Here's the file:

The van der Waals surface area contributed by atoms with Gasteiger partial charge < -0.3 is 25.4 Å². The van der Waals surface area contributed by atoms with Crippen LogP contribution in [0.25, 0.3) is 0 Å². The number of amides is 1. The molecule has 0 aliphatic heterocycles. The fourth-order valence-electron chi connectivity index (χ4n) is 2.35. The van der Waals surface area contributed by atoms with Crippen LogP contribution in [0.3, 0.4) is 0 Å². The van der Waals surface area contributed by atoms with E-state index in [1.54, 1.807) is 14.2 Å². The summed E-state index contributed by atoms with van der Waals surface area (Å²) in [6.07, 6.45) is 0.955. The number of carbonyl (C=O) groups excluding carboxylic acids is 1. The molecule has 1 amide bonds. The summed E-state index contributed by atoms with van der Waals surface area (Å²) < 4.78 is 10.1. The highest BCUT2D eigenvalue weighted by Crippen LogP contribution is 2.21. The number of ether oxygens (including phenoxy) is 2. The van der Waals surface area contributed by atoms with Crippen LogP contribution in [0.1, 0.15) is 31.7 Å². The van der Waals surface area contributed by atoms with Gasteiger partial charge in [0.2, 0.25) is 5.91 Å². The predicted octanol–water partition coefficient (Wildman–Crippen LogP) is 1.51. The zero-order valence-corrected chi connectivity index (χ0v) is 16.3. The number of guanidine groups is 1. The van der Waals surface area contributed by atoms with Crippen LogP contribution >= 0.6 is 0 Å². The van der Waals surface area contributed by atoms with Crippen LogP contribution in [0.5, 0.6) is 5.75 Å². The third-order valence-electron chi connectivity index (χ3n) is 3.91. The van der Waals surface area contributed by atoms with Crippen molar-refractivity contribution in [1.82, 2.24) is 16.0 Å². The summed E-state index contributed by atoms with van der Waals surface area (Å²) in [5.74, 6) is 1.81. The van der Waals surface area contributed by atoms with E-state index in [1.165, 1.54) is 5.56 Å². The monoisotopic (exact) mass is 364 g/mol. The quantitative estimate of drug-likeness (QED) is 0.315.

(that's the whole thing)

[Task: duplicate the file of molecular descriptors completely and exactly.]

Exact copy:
The van der Waals surface area contributed by atoms with Gasteiger partial charge < -0.3 is 25.4 Å². The van der Waals surface area contributed by atoms with Crippen LogP contribution in [0.25, 0.3) is 0 Å². The number of amides is 1. The molecule has 0 aliphatic heterocycles. The fourth-order valence-electron chi connectivity index (χ4n) is 2.35. The van der Waals surface area contributed by atoms with Crippen LogP contribution in [0.3, 0.4) is 0 Å². The van der Waals surface area contributed by atoms with E-state index in [1.54, 1.807) is 14.2 Å². The summed E-state index contributed by atoms with van der Waals surface area (Å²) in [6.07, 6.45) is 0.955. The number of carbonyl (C=O) groups excluding carboxylic acids is 1. The molecule has 1 amide bonds. The summed E-state index contributed by atoms with van der Waals surface area (Å²) < 4.78 is 10.1. The highest BCUT2D eigenvalue weighted by Crippen LogP contribution is 2.21. The number of ether oxygens (including phenoxy) is 2. The van der Waals surface area contributed by atoms with Crippen LogP contribution in [0.1, 0.15) is 31.7 Å². The van der Waals surface area contributed by atoms with Gasteiger partial charge in [0.2, 0.25) is 5.91 Å². The predicted octanol–water partition coefficient (Wildman–Crippen LogP) is 1.51. The zero-order valence-corrected chi connectivity index (χ0v) is 16.3. The number of guanidine groups is 1. The van der Waals surface area contributed by atoms with Crippen LogP contribution >= 0.6 is 0 Å². The van der Waals surface area contributed by atoms with Crippen LogP contribution in [0.5, 0.6) is 5.75 Å². The third-order valence-electron chi connectivity index (χ3n) is 3.91. The van der Waals surface area contributed by atoms with Crippen molar-refractivity contribution in [1.82, 2.24) is 16.0 Å². The summed E-state index contributed by atoms with van der Waals surface area (Å²) in [5.74, 6) is 1.81. The van der Waals surface area contributed by atoms with E-state index in [1.165, 1.54) is 5.56 Å². The monoisotopic (exact) mass is 364 g/mol. The quantitative estimate of drug-likeness (QED) is 0.315.